Tag Archives: Pedro Munoz

1991 Rewind: Game Eighty-seven


Date:  Sunday, July 14.

Batting star:  Randy Bush was 1-for-1 with a pinch-hit home run, his third.

Pitching stars:  Carl Willis struck out two in 1.1 scoreless innings, giving up one hit.  Terry Leach pitched two shutout innings, giving up two hits.

Opposition stars:  Joe Hesketh pitched seven innings, giving up two runs on seven hits and no walks and striking out four.  Luis Rivera was 3-for-4 with two doubles and three runs.  Jack Clark was 2-for-4 with a double and two RBIs.  Tom Brunansky was 2-for-4 with a double.  Wade Boggs was 2-for-4 with a walk.

The game:  Boggs led off the game with a single and Rivera doubled, putting men on second and third.  An RBI groundout and a sacrifice fly gave the Red Sox a 2-0 lead.  In the third Rivera singled, moved to second when Carlos Quintana walked, and scored on a Clark double to make it 3-0.

The Twins got on the board in the fourth when Kirby Puckett tripled and scored on a ground out.  Boston got the run back in the fifth when Rivera doubled and scored on Clark's single, making the score 4-1.  It went to 5-1 in the sixth when Tony Pena doubled, was bunted to third, and scored on a sacrifice fly.

The Twins tried to battle back.  They scored once in the seventh when Brian Harper doubled and scored on a Scott Leius single.  Bush hit a two-out pinch-hit homer in the ninth, cutting the lead to 5-3, but that was it.

WP:  Hesketh (3-1).  LP:  David West (1-1).  S:  Jeff Reardon (22).

Notes:  Shane Mack was in left field in place of Dan Gladden.  Pedro Munoz was in right.  Al Newman was at shortstop in place of Greg Gagne.  Chuck Knoblauch batted leadoff, with Newman second.

Harper was 1-for-4 and was batting .330.  Puckett was 1-for-4 and was batting .318.  Willis had an ERA of 2.66.  Leach's ERA was 3.31.

West was making his second start of the season.  He pitched four innings and allowed four runs on six hits and three walks and striking out two.  His ERA was 3.27.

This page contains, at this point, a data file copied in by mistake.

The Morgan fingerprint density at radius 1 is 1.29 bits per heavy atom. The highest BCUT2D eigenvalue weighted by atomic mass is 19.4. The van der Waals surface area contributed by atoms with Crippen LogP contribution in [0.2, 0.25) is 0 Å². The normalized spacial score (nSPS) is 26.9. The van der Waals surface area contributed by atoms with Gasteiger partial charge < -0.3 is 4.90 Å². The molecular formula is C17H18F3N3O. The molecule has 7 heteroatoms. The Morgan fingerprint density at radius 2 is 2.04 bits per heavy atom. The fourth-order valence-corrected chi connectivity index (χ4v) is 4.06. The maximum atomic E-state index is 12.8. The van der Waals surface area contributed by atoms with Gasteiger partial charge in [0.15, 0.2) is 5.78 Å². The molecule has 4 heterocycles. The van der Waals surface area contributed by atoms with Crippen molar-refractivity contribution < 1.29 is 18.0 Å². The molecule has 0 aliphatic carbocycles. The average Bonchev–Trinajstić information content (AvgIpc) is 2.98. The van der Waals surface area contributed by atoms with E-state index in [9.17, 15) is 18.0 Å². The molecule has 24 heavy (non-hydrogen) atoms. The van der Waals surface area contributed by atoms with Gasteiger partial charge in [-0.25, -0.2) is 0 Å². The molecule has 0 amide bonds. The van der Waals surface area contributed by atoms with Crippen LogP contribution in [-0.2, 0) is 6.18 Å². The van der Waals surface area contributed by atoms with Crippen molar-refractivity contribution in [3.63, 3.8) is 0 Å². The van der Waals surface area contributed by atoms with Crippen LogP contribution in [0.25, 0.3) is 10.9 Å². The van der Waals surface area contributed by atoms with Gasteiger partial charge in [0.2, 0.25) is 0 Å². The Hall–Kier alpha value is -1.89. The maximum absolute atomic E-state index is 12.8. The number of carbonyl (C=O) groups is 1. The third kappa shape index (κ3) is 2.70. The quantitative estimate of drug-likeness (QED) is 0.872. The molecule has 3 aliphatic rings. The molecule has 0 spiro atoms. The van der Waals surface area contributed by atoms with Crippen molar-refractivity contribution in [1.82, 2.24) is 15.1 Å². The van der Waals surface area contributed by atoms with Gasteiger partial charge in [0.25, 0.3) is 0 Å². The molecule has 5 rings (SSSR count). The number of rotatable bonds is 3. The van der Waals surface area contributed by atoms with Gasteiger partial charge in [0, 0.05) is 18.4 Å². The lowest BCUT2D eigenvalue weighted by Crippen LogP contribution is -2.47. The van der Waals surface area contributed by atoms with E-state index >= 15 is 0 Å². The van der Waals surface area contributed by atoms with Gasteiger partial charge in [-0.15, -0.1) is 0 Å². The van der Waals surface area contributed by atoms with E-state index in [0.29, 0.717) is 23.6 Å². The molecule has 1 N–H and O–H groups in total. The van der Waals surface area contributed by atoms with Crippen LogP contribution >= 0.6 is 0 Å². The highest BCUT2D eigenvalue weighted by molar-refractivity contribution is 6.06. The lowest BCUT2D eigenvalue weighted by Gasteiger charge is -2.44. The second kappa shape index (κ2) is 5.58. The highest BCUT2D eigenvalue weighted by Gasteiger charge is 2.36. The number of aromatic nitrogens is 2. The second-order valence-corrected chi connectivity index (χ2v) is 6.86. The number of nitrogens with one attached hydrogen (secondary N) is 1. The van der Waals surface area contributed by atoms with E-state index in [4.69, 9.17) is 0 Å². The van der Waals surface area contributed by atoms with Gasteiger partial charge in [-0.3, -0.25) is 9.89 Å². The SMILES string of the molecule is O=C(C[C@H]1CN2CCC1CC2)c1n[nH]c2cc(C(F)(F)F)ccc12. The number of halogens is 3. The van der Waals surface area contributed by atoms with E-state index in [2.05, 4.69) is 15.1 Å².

This was the first game Munoz played since July 7, and the last major league game he would play until September.

This was the last good season of Hesketh's career.  He went 12-4, 3.29, 1.27 WHIP.  The only season he had that was better was in 1988 with Montreal, when he was a reliever.  That year he went 4-3, 2.85, 1.35 WHIP.  For his career he was 60-47, 3.78, 1.38 WHIP.  He pitched in eleven seasons and appeared in 339 games, pitching 961.2 innings.  He was never a star, but was a solid big league pitcher for quite a few years.

Texas defeated Toronto 8-6, so the Twins lead shrank by a game.

Record:  The Twins were 50-37, in first place in the American League West, two games ahead of Texas.

1991 Rewind: Game Twenty-nine


Date:  Friday, May 10.

Batting stars:  Mike Pagliarulo was 3-for-3 with two doubles and two RBIs.  Brian Harper was 2-for-4 with a double and two runs.  Dan Gladden was 2-for-4 with a triple.

Pitching stars:  Mark Guthrie struck out six in six innings, giving up two runs on seven hits and three walks.  Terry Leach pitched 1.2 scoreless innings, giving up one hit.  Rick Aguilera retired all four men he faced, striking out one.

Opposition stars:  Cecil Fielder was 3-for-4 with a double.  Travis Fryman was 1-for-3 with a two-run homer, his third.  Mark Leiter pitched 2.1 scoreless innings, giving up a hit and a walk and striking out one.